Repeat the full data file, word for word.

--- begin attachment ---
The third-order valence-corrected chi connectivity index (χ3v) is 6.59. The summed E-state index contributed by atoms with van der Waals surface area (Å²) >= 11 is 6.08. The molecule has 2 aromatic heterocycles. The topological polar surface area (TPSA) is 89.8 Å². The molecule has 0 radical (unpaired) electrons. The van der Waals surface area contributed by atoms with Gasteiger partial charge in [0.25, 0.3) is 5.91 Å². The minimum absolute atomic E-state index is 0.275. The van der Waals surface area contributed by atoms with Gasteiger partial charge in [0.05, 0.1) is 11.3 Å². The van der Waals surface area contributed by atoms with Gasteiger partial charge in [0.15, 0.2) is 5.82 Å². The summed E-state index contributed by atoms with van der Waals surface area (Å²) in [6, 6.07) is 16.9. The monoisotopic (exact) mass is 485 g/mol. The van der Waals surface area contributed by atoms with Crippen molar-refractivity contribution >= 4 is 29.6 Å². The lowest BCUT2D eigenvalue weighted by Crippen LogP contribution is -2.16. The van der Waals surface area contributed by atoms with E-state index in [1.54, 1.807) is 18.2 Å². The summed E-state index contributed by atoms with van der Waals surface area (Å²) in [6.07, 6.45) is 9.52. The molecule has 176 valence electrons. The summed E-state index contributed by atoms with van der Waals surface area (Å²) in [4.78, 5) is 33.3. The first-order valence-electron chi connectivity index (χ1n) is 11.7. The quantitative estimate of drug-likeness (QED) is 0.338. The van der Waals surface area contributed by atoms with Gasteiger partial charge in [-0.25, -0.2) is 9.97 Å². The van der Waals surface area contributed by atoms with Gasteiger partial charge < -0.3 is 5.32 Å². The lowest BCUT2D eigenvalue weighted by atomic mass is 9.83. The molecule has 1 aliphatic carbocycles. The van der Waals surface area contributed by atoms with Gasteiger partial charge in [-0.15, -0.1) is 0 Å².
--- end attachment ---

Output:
The third-order valence-corrected chi connectivity index (χ3v) is 6.59. The summed E-state index contributed by atoms with van der Waals surface area (Å²) >= 11 is 6.08. The molecule has 2 aromatic heterocycles. The topological polar surface area (TPSA) is 89.8 Å². The molecule has 0 radical (unpaired) electrons. The van der Waals surface area contributed by atoms with Gasteiger partial charge in [0.25, 0.3) is 5.91 Å². The minimum absolute atomic E-state index is 0.275. The van der Waals surface area contributed by atoms with Gasteiger partial charge in [0.05, 0.1) is 11.3 Å². The van der Waals surface area contributed by atoms with Gasteiger partial charge in [0.15, 0.2) is 5.82 Å². The summed E-state index contributed by atoms with van der Waals surface area (Å²) in [6, 6.07) is 16.9. The monoisotopic (exact) mass is 485 g/mol. The van der Waals surface area contributed by atoms with Crippen molar-refractivity contribution >= 4 is 29.6 Å². The lowest BCUT2D eigenvalue weighted by Crippen LogP contribution is -2.16. The van der Waals surface area contributed by atoms with E-state index in [1.54, 1.807) is 18.2 Å². The summed E-state index contributed by atoms with van der Waals surface area (Å²) in [6.07, 6.45) is 9.52. The molecule has 176 valence electrons. The summed E-state index contributed by atoms with van der Waals surface area (Å²) in [4.78, 5) is 33.3. The first-order valence-electron chi connectivity index (χ1n) is 11.7. The quantitative estimate of drug-likeness (QED) is 0.338. The van der Waals surface area contributed by atoms with Gasteiger partial charge in [-0.25, -0.2) is 9.97 Å². The van der Waals surface area contributed by atoms with Gasteiger partial charge < -0.3 is 5.32 Å². The lowest BCUT2D eigenvalue weighted by atomic mass is 9.83. The molecule has 1 aliphatic carbocycles. The van der Waals surface area contributed by atoms with Gasteiger partial charge in [-0.15, -0.1) is 0 Å².